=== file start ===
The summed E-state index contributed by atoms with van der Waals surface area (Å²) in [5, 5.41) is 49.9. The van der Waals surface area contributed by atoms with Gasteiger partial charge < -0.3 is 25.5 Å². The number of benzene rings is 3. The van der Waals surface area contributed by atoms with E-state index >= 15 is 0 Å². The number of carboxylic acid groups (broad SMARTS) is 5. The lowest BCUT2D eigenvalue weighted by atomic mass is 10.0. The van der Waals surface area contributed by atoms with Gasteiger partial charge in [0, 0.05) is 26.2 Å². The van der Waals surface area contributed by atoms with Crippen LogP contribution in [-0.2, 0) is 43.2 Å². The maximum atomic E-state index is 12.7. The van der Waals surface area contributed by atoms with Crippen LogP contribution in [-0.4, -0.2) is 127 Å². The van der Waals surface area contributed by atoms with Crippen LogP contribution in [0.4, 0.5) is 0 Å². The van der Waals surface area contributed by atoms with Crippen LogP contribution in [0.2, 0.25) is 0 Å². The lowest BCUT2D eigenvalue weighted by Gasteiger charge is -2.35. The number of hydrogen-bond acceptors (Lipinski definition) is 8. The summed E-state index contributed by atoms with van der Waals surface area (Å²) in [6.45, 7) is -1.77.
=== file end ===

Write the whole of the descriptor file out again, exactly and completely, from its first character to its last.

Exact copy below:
The summed E-state index contributed by atoms with van der Waals surface area (Å²) in [5, 5.41) is 49.9. The van der Waals surface area contributed by atoms with Gasteiger partial charge < -0.3 is 25.5 Å². The number of benzene rings is 3. The van der Waals surface area contributed by atoms with E-state index >= 15 is 0 Å². The number of carboxylic acid groups (broad SMARTS) is 5. The lowest BCUT2D eigenvalue weighted by atomic mass is 10.0. The van der Waals surface area contributed by atoms with Gasteiger partial charge in [0, 0.05) is 26.2 Å². The van der Waals surface area contributed by atoms with Crippen LogP contribution in [-0.2, 0) is 43.2 Å². The maximum atomic E-state index is 12.7. The van der Waals surface area contributed by atoms with Crippen LogP contribution in [-0.4, -0.2) is 127 Å². The van der Waals surface area contributed by atoms with Crippen LogP contribution in [0.4, 0.5) is 0 Å². The van der Waals surface area contributed by atoms with Crippen LogP contribution in [0.2, 0.25) is 0 Å². The lowest BCUT2D eigenvalue weighted by Gasteiger charge is -2.35. The number of hydrogen-bond acceptors (Lipinski definition) is 8. The summed E-state index contributed by atoms with van der Waals surface area (Å²) in [6.45, 7) is -1.77.